When you start to see user stories or acceptance criteria getting out of hand like this, it is your responsibility to speak with the business analyst or product owner and work with them to reduce the scope of the requirements. In this case, we can extract two user stories and several acceptance criteria. 

Here is a full example of the requirements we have been examining:

As a conference speaker 
I want to search for nearby conferences 
So that I may plan the submission of my talks 
Given I am a conference speaker 
And Given search radius of five miles 
When I search for conferences 
Then I receive only conferences within five miles of my location 
Given I am a conference speaker 
And Given search radius of 10 miles 
When I search for conferences 
Then I receive only conferences within 10 miles of my location 
Given I am a conference speaker 
And Given search radius of 25 miles 
When I search for conferences 
Then I receive only conferences within 25 miles of my location 

As a conference speaker 
I want to search for conferences by open submission date 
So that I may plan the submission of my talks 
Given I am a conference speaker 
And Given open submission start and end dates 
When I search for conferences 
Then I receive only conferences that are open for submission within the specified date range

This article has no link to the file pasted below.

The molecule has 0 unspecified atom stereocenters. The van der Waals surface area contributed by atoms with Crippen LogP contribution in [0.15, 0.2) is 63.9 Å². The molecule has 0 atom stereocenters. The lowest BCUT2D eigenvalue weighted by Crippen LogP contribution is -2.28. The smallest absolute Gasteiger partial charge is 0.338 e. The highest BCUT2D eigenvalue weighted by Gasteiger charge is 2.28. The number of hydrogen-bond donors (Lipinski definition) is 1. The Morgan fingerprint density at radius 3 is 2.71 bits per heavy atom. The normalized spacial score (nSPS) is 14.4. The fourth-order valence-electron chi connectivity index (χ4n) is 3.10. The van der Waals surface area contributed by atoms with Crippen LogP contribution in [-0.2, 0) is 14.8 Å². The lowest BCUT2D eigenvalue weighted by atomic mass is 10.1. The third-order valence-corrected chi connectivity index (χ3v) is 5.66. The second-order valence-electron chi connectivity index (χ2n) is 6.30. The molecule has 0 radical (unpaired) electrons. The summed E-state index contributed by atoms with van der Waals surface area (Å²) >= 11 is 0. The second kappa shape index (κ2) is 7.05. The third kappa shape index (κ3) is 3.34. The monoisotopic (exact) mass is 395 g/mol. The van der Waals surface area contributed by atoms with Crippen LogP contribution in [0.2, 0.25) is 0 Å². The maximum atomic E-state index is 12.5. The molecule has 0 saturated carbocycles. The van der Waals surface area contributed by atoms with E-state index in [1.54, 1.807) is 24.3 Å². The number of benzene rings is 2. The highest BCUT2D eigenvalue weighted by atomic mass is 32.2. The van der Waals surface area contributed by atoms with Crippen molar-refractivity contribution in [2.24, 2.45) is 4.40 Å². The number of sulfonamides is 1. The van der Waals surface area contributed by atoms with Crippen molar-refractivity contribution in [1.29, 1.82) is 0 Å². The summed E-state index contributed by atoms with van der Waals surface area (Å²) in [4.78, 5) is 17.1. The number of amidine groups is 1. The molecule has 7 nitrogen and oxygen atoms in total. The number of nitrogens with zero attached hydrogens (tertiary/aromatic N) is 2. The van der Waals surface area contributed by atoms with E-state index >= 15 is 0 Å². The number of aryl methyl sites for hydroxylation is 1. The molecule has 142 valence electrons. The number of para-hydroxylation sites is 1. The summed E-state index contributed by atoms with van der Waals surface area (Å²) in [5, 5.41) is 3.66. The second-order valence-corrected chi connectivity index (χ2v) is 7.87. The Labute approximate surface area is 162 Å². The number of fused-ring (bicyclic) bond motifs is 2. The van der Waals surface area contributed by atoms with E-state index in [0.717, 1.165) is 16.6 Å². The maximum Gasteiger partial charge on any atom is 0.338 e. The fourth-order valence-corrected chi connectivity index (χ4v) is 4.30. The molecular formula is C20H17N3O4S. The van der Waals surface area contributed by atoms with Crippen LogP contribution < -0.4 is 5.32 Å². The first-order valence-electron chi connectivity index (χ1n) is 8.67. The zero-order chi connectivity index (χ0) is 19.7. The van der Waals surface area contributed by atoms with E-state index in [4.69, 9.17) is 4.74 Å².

Given I am a conference speaker 
And Given an open submission start date 
And Given an empty open submission end date 
When I search for conferences 
Then an INVALID_DATE_RANGE error occurs for open submission date 
Given I am a conference speaker 
And Given an empty open submission start date 
And Given an open submission end date 
When I search for conferences 
Then an INVALID_DATE_RANGE error occurs for open submission date 

One thing that we have not discussed is the approach to the content of the user stories and acceptance criteria. It is our belief that requirements should be as agnostic about the user interface and data storage mechanism as possible. For that reason, in the requirement examples, you'll notice that there is no reference to any kind of buttons, tables, modals/popups, clicking, or typing. For all we know, this application is running in a Virtual Reality Helmet with a Natural User Interface. Then again, it could be running as a RESTful web API, or maybe a phone application. The requirements should specify the system interactions, not the deployment environment. 

In software development, it is everyone's responsibility to ensure high-quality requirements. If you find the requirements you have received to be too large, vague, user interface-dependent, or just unhelpful, it is your responsibility to work with your business analyst or product owner to make the requirements better and ready for development and QA. 

Our first tests in C#

Have you ever created a new MVC project in Visual Studio? Have you noticed the checkbox towards the bottom of the dialog box? Have you ever selected, Create Unit Test Project? The tests created with this Unit Test Project are largely of little use. They do little more than validate that the default MVC controllers return the proper type. This is perhaps one step beyond, ItExists. Let's look at the first set of tests created for us:

using System.Web.Mvc;